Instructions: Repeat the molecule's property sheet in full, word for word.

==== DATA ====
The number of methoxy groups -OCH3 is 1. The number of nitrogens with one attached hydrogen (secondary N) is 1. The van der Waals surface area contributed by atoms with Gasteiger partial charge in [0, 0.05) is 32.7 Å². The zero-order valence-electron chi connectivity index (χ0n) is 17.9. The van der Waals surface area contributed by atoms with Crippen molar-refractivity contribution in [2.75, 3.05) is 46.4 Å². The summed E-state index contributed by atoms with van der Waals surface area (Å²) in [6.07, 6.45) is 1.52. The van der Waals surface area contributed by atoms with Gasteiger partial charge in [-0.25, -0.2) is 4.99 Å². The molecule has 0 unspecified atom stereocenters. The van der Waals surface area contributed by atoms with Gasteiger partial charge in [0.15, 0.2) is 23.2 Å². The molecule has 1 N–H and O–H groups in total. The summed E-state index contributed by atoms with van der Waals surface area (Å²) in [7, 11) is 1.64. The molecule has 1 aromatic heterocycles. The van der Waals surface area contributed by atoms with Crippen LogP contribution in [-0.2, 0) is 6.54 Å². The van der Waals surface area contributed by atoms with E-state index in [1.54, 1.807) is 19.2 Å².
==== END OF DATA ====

The number of methoxy groups -OCH3 is 1. The number of nitrogens with one attached hydrogen (secondary N) is 1. The van der Waals surface area contributed by atoms with Gasteiger partial charge in [0, 0.05) is 32.7 Å². The zero-order valence-electron chi connectivity index (χ0n) is 17.9. The van der Waals surface area contributed by atoms with Crippen molar-refractivity contribution in [2.75, 3.05) is 46.4 Å². The summed E-state index contributed by atoms with van der Waals surface area (Å²) in [6.07, 6.45) is 1.52. The van der Waals surface area contributed by atoms with Gasteiger partial charge in [-0.25, -0.2) is 4.99 Å². The molecule has 0 unspecified atom stereocenters. The van der Waals surface area contributed by atoms with Gasteiger partial charge in [0.15, 0.2) is 23.2 Å². The molecule has 1 N–H and O–H groups in total. The summed E-state index contributed by atoms with van der Waals surface area (Å²) in [7, 11) is 1.64. The molecule has 1 aromatic heterocycles. The van der Waals surface area contributed by atoms with Crippen LogP contribution in [-0.2, 0) is 6.54 Å². The van der Waals surface area contributed by atoms with E-state index in [1.54, 1.807) is 19.2 Å².